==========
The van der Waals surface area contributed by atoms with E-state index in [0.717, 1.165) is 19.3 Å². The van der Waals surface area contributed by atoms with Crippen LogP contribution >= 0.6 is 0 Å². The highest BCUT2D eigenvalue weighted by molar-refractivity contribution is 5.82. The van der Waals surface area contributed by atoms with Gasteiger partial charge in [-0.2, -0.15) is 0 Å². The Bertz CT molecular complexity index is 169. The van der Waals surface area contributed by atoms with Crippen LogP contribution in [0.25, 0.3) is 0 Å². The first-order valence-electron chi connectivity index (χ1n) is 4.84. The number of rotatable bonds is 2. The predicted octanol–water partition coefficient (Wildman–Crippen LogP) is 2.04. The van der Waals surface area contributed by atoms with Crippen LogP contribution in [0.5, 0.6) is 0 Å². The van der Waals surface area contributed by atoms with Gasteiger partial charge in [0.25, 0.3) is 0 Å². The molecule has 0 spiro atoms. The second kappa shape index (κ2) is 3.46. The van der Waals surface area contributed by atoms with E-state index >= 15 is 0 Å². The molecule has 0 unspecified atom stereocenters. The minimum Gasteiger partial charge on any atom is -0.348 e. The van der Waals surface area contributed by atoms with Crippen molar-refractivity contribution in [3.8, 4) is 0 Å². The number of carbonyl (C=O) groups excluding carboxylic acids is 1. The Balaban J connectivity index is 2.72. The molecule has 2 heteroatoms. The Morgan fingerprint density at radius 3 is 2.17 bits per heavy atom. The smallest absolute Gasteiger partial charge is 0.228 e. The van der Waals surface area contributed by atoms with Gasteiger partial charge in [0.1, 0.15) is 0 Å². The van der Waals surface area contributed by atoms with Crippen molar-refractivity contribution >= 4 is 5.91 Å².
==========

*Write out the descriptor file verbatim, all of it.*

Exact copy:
The van der Waals surface area contributed by atoms with E-state index in [0.717, 1.165) is 19.3 Å². The van der Waals surface area contributed by atoms with Crippen LogP contribution >= 0.6 is 0 Å². The highest BCUT2D eigenvalue weighted by molar-refractivity contribution is 5.82. The van der Waals surface area contributed by atoms with Gasteiger partial charge in [-0.2, -0.15) is 0 Å². The Bertz CT molecular complexity index is 169. The van der Waals surface area contributed by atoms with Crippen LogP contribution in [0.25, 0.3) is 0 Å². The first-order valence-electron chi connectivity index (χ1n) is 4.84. The number of rotatable bonds is 2. The predicted octanol–water partition coefficient (Wildman–Crippen LogP) is 2.04. The van der Waals surface area contributed by atoms with Crippen LogP contribution in [0.5, 0.6) is 0 Å². The van der Waals surface area contributed by atoms with Gasteiger partial charge in [0.25, 0.3) is 0 Å². The molecule has 0 spiro atoms. The second kappa shape index (κ2) is 3.46. The van der Waals surface area contributed by atoms with E-state index >= 15 is 0 Å². The molecule has 0 unspecified atom stereocenters. The minimum Gasteiger partial charge on any atom is -0.348 e. The van der Waals surface area contributed by atoms with Crippen molar-refractivity contribution in [3.8, 4) is 0 Å². The number of carbonyl (C=O) groups excluding carboxylic acids is 1. The Balaban J connectivity index is 2.72. The molecule has 2 heteroatoms. The Morgan fingerprint density at radius 3 is 2.17 bits per heavy atom. The smallest absolute Gasteiger partial charge is 0.228 e. The van der Waals surface area contributed by atoms with Gasteiger partial charge in [0.1, 0.15) is 0 Å². The van der Waals surface area contributed by atoms with Crippen molar-refractivity contribution >= 4 is 5.91 Å².